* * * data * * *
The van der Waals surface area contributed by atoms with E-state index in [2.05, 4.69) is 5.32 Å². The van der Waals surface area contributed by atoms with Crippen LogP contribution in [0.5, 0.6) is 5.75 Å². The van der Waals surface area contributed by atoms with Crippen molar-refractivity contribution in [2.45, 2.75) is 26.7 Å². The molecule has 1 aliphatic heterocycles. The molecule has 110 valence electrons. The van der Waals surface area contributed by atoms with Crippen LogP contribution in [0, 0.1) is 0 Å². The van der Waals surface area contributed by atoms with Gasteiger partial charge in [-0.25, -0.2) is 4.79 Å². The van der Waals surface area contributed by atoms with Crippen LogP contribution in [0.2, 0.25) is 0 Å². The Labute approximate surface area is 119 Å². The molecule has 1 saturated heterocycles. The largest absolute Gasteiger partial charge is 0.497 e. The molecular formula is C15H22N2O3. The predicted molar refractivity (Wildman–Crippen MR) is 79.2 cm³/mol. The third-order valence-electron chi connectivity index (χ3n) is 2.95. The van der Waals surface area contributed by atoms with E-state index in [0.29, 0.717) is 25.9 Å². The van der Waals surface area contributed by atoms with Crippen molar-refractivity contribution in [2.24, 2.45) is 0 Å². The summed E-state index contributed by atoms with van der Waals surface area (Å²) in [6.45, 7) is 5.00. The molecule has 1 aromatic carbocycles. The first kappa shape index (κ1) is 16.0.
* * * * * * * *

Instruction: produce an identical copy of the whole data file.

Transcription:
The van der Waals surface area contributed by atoms with E-state index in [2.05, 4.69) is 5.32 Å². The van der Waals surface area contributed by atoms with Crippen LogP contribution in [0.5, 0.6) is 5.75 Å². The van der Waals surface area contributed by atoms with Crippen molar-refractivity contribution in [2.45, 2.75) is 26.7 Å². The molecule has 1 aliphatic heterocycles. The molecule has 110 valence electrons. The van der Waals surface area contributed by atoms with Crippen LogP contribution in [0, 0.1) is 0 Å². The van der Waals surface area contributed by atoms with Gasteiger partial charge in [-0.25, -0.2) is 4.79 Å². The van der Waals surface area contributed by atoms with Crippen LogP contribution in [0.2, 0.25) is 0 Å². The Labute approximate surface area is 119 Å². The molecule has 1 saturated heterocycles. The largest absolute Gasteiger partial charge is 0.497 e. The molecular formula is C15H22N2O3. The predicted molar refractivity (Wildman–Crippen MR) is 79.2 cm³/mol. The third-order valence-electron chi connectivity index (χ3n) is 2.95. The van der Waals surface area contributed by atoms with E-state index in [0.29, 0.717) is 25.9 Å². The van der Waals surface area contributed by atoms with Crippen molar-refractivity contribution in [2.24, 2.45) is 0 Å². The summed E-state index contributed by atoms with van der Waals surface area (Å²) in [6.45, 7) is 5.00. The molecule has 1 aromatic carbocycles. The first kappa shape index (κ1) is 16.0.